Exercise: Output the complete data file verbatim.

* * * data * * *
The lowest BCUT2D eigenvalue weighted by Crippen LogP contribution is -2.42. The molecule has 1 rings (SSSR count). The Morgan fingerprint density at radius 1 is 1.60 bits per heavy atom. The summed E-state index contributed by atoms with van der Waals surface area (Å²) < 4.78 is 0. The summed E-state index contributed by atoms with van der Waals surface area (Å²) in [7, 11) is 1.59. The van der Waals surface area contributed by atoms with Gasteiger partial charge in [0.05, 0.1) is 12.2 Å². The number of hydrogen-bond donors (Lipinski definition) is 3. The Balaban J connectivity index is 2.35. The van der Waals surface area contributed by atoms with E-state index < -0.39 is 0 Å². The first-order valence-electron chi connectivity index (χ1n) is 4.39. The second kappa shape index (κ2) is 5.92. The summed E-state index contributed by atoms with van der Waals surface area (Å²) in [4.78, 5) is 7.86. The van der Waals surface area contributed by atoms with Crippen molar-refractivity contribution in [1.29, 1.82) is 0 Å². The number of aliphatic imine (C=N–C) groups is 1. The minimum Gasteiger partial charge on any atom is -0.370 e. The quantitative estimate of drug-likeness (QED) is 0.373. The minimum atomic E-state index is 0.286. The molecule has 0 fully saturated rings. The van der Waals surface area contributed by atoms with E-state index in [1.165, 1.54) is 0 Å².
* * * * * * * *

The lowest BCUT2D eigenvalue weighted by Crippen LogP contribution is -2.42. The molecule has 1 rings (SSSR count). The Morgan fingerprint density at radius 1 is 1.60 bits per heavy atom. The summed E-state index contributed by atoms with van der Waals surface area (Å²) < 4.78 is 0. The summed E-state index contributed by atoms with van der Waals surface area (Å²) in [7, 11) is 1.59. The van der Waals surface area contributed by atoms with Gasteiger partial charge in [0.05, 0.1) is 12.2 Å². The number of hydrogen-bond donors (Lipinski definition) is 3. The Balaban J connectivity index is 2.35. The van der Waals surface area contributed by atoms with E-state index < -0.39 is 0 Å². The first-order valence-electron chi connectivity index (χ1n) is 4.39. The second kappa shape index (κ2) is 5.92. The summed E-state index contributed by atoms with van der Waals surface area (Å²) in [4.78, 5) is 7.86. The van der Waals surface area contributed by atoms with Crippen molar-refractivity contribution in [1.29, 1.82) is 0 Å². The number of aliphatic imine (C=N–C) groups is 1. The minimum Gasteiger partial charge on any atom is -0.370 e. The quantitative estimate of drug-likeness (QED) is 0.373. The minimum atomic E-state index is 0.286. The molecule has 0 fully saturated rings. The van der Waals surface area contributed by atoms with E-state index in [1.165, 1.54) is 0 Å².